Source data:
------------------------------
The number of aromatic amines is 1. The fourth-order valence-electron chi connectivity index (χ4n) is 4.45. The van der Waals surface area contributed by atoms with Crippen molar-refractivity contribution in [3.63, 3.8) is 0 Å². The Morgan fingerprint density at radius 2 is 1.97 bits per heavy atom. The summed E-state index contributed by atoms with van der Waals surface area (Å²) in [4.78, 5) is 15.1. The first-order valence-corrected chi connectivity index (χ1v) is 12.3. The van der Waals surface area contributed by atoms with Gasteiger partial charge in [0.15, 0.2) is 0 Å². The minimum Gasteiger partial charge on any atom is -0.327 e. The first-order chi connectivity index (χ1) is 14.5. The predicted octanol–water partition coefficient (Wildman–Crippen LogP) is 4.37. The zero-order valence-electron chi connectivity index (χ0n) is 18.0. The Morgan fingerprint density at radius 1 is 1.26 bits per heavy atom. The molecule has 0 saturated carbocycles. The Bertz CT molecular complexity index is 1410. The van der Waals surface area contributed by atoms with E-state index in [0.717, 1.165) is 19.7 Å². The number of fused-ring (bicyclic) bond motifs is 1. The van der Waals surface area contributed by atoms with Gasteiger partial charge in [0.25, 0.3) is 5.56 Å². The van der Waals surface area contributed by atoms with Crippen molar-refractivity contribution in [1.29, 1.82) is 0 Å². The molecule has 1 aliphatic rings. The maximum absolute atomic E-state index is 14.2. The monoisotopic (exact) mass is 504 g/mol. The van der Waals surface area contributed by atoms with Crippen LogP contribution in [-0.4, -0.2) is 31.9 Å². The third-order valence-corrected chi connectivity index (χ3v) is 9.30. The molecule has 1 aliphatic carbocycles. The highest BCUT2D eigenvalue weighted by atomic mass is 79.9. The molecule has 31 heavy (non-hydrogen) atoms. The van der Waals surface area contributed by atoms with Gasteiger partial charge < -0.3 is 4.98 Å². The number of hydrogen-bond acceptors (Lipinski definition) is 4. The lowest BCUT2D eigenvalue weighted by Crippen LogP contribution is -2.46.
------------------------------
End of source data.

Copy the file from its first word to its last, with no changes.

The number of aromatic amines is 1. The fourth-order valence-electron chi connectivity index (χ4n) is 4.45. The van der Waals surface area contributed by atoms with Crippen molar-refractivity contribution in [3.63, 3.8) is 0 Å². The Morgan fingerprint density at radius 2 is 1.97 bits per heavy atom. The summed E-state index contributed by atoms with van der Waals surface area (Å²) in [4.78, 5) is 15.1. The first-order valence-corrected chi connectivity index (χ1v) is 12.3. The van der Waals surface area contributed by atoms with Gasteiger partial charge in [0.15, 0.2) is 0 Å². The minimum Gasteiger partial charge on any atom is -0.327 e. The first-order chi connectivity index (χ1) is 14.5. The predicted octanol–water partition coefficient (Wildman–Crippen LogP) is 4.37. The zero-order valence-electron chi connectivity index (χ0n) is 18.0. The Morgan fingerprint density at radius 1 is 1.26 bits per heavy atom. The molecule has 0 saturated carbocycles. The Bertz CT molecular complexity index is 1410. The van der Waals surface area contributed by atoms with E-state index in [0.717, 1.165) is 19.7 Å². The number of fused-ring (bicyclic) bond motifs is 1. The van der Waals surface area contributed by atoms with Gasteiger partial charge in [0.25, 0.3) is 5.56 Å². The van der Waals surface area contributed by atoms with Crippen molar-refractivity contribution in [1.29, 1.82) is 0 Å². The molecule has 1 aliphatic rings. The maximum absolute atomic E-state index is 14.2. The monoisotopic (exact) mass is 504 g/mol. The van der Waals surface area contributed by atoms with Crippen LogP contribution in [-0.4, -0.2) is 31.9 Å². The third-order valence-corrected chi connectivity index (χ3v) is 9.30. The molecule has 1 aliphatic carbocycles. The highest BCUT2D eigenvalue weighted by atomic mass is 79.9. The molecule has 31 heavy (non-hydrogen) atoms. The van der Waals surface area contributed by atoms with Gasteiger partial charge < -0.3 is 4.98 Å². The number of hydrogen-bond acceptors (Lipinski definition) is 4. The lowest BCUT2D eigenvalue weighted by Crippen LogP contribution is -2.46.